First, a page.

6. The market for e-cigs has functioned well. Pricing has come down and innovation has gone up. The number of vapers has steadily increased. The introduction of a medecig would complicate matters.

    It is not just a question of prescribing an e-cig. As with other NRT, there would be follow ups, studies, checks on value for money etc.... All this is unnecessary.

    People stop smoking for various reasons, It is very patronising to single out 'the poor'. Rich or poor, people have choices now. Trying to 'help' people who have not asked for help is not really helping, it is a subtle form of coercion. My ecig is ok your medecig is a medicine to help you (because you're poor).

    Have the numbers going to smoking cessation clinics gone up or down? From what I have read they have gone down. Why? People have been provided with information and word of mouth testimony. Why not let this continue and reject the medecig outright? This leaves personal autonomy intact.

  7. Thanks for the link to my report on the APPG.

    Reading this:

    "But a decent starter kit can now be bought for the price of 3 packs of hooky fags, so what is making the difference?"

    Reminded me of our early days selling e-cigarettes at shows. At the time we found that some people loved the idea of e-cigarettes, but just did not have thirty pounds to buy a starter kit, even though they could scrape the money together to buy a pack of fags (admittedly cheaper then).

    However, I do think the argument is fairly irrelevant at the moment as it seems unlikely any company at present is going to be able to get an e-cigarette licensed as a medicine. In fact, if David Dorn is right, the technology doesn't exist to meet the medicalisation requirements.

    1. I agree with you James. Aside from the technology (or lack of) I wonder why any sane manufacturer would want to pay such a large amount of money to produce a product which either a) no one wants or b) will simply be a springboard to better products on the consumer market.

  8. I don't really like to intrude with my ignorant comments, but I find it difficult to resist.
    For a long time, I drank Carling lager. One evening, the pub had run out of Carling and so I tried Fosters. Although I have drank many a pint of Fosters in the past, I was pleasantly surprised that the Fosters' taste was nicer than Carling, and so I switched to Fosters. I might change my mind again in the future.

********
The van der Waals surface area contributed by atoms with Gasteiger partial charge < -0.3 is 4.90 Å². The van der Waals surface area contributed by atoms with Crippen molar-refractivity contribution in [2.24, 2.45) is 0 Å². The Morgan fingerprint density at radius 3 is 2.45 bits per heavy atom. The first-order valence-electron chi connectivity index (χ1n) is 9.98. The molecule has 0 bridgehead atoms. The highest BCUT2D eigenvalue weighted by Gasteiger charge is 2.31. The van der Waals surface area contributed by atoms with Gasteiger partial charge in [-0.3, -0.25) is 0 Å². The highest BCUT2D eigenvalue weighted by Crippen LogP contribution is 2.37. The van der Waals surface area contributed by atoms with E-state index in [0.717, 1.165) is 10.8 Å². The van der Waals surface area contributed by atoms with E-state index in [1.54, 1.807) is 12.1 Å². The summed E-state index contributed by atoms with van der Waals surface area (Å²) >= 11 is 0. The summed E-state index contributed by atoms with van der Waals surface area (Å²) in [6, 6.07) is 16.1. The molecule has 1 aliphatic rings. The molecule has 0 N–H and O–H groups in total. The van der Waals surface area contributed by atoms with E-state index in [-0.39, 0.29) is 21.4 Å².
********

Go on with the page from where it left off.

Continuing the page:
My point is that I made the decision and I made it on the basis of pleasure.
    So think about a person who believes the propaganda about smoking harm. Everyone is entitled to believe the propaganda if the wish. Also bear in mind the cost of cigarettes. The cost is real and now, whereas the propaganda is hazy and some time in the future maybe. So the smoker looks around for an alternative to buying cigarettes and finds ecigs. To his astonishment, he finds that they are enjoyable - perhaps even more enjoyable than cigarettes.


    I think that all humans have the tendency to look for the most comforting interpretation of what is happening. For this reason, it is easy for vapers to slip into the jargon of The Tobacco Control Industry. It is easy to slip into the idea that 'ecigs are wonderful for giving up smoking'. What is wrong with that statement? It is wrong because it puts the cart before the horse. The 'horse' is that vaping is pleasurable - stopping smoking, the cart, is incidental.
    The Tobacco Control Industry has no interest whatsoever in the horse, it is only interested in the cart.
    The way I see it is that NHS intervention via recommending ecigs could only work in the form of a voucher system (and definitely not a prescription system). It would have to work similar to the travel voucher system. A voucher could be issued by a GP or Smoking Cessation Office for, say, £20 - enough to buy a simple 2nd gen device and some e-liquid, redeemable at any of a number of local vape shops. The recipient could then seek the advice of the shop owner and try various liquids. Only the participating vape shops could redeem the vouchers. Sure there would be some who take advantage and get themselves some money by trickery, but that is also a risk with travel vouchers.